The fabled power of anti-incumbency was expected to pose a challenge to Narendra Modi’s governing Bharatiya Janata Party (BJP) in the world’s largest local election – 150 million voters spread over more than 400 seats – in India’s northern Uttar Pradesh or UP state.
After all, no party had managed to retain its majority in the state’s legislative assembly since 1985.
The average tenure of a chief minister during a five-year-term in this politically volatile state has been two years and nine months. No incumbent chief minister has ruled UP for two successive terms since 1947.
Mr Modi’s party and its current UP chief minister Yogi Adityanath have now bucked that trend.
Uttar Pradesh remains direly poor – the nominal GDP per person is less than 1,000 dollars – and is deeply divided on the basis of caste and, now, religion.
It had begun to look grim for even Mr Modi’s powerful government, which swept the last election in 2017, winning 303 of 403 seats.
A poll by India Today magazine in August last year found that inflation, lack of jobs and the handling of the pandemic were the single biggest failures of Mr Modi’s government.
In January, barely a month before the elections, a clutch of BJP legislators defected to its main rival, the regional Samajwadi Party. Critics painted Mr Adityanath as an autocratic, casteist and remote leader.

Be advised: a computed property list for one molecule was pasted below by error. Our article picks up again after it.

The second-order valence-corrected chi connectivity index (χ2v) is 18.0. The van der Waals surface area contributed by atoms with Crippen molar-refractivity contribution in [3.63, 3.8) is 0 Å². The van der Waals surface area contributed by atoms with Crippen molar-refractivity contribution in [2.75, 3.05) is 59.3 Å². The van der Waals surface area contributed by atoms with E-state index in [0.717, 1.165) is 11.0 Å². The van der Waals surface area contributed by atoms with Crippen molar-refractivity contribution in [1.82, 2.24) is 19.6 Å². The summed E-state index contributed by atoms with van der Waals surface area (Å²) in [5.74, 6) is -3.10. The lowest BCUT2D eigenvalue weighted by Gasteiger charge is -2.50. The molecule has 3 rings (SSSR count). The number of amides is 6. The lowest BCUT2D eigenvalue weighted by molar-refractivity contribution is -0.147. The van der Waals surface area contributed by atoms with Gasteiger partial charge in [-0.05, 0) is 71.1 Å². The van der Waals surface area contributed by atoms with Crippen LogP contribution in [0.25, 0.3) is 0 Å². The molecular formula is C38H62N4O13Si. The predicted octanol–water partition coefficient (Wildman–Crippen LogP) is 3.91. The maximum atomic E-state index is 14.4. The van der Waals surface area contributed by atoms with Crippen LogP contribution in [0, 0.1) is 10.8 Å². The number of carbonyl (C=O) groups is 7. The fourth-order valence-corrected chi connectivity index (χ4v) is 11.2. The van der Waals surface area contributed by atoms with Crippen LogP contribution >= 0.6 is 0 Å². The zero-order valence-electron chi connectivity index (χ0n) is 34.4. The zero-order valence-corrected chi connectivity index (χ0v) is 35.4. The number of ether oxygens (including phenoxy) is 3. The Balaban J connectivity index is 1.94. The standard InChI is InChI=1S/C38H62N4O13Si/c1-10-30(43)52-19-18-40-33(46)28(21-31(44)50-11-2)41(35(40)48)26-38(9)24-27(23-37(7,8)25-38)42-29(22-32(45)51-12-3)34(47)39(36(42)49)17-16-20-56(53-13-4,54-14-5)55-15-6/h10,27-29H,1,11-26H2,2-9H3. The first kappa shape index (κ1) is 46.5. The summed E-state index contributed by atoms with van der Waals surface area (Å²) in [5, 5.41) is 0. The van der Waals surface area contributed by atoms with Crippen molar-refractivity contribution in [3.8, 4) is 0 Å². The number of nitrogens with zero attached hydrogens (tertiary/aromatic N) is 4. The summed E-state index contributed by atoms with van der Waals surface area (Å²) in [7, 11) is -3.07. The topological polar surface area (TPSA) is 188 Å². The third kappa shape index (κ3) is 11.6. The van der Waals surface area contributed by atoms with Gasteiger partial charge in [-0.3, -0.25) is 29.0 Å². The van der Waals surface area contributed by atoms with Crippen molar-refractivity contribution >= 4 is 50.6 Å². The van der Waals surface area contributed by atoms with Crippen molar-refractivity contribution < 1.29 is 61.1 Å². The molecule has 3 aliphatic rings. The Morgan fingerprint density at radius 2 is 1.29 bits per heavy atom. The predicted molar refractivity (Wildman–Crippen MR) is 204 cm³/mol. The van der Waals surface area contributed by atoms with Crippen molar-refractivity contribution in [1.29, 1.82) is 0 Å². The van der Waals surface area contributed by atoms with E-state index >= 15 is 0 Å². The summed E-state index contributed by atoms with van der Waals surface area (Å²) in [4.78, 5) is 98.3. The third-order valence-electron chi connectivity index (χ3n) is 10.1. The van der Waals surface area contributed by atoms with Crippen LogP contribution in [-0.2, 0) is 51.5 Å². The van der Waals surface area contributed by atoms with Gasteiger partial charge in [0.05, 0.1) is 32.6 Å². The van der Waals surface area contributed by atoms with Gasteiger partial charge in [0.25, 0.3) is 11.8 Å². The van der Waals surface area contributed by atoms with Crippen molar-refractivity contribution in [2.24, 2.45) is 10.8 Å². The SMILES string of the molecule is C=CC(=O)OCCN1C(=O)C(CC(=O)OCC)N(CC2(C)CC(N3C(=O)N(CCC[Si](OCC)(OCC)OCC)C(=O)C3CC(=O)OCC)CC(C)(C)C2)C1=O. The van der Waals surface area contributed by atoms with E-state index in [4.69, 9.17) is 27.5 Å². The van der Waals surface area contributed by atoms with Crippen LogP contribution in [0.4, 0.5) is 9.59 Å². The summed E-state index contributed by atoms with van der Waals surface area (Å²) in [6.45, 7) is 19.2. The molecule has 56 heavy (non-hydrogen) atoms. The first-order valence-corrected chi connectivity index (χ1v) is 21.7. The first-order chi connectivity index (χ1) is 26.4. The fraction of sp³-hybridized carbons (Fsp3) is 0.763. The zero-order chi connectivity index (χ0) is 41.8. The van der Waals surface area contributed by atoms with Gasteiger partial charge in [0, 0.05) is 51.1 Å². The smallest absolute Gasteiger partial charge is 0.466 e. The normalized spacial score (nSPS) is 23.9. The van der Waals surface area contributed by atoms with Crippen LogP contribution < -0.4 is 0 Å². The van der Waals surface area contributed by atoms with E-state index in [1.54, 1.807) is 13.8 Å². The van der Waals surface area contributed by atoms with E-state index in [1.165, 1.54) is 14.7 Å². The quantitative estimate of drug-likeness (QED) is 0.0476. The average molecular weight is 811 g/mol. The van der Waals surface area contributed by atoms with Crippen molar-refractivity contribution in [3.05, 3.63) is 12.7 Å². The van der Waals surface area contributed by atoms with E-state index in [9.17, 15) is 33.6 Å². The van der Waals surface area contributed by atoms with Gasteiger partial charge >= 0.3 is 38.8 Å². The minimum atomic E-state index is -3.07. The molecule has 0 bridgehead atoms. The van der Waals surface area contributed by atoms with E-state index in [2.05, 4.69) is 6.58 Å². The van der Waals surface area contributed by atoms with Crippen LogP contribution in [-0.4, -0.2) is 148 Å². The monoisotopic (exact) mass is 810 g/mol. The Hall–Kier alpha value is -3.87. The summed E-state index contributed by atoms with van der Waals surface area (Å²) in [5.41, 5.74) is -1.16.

Yet, the Hindu nationalist party, helped amply by Mr Modi’s rhetoric and charisma, romped home on Thursday, defying predictions by even some of its more sceptical supporters. (On the stump, Mr Modi spoke about the benefits of a “double-engine” government where state and national governments are ruled by the same party.)
How did this happen? As usual, voters have made their choices based on a range of variables.
Hundreds of corpses were found buried in the sand of the Ganges in UP during the pandemic
Remember this is happening in a state where one in five voters is a Muslim and the party has not fielded a single Muslim candidate in any state or federal elections since 2014. Muslims are thought to have overwhelmingly backed the Samajwadi Party.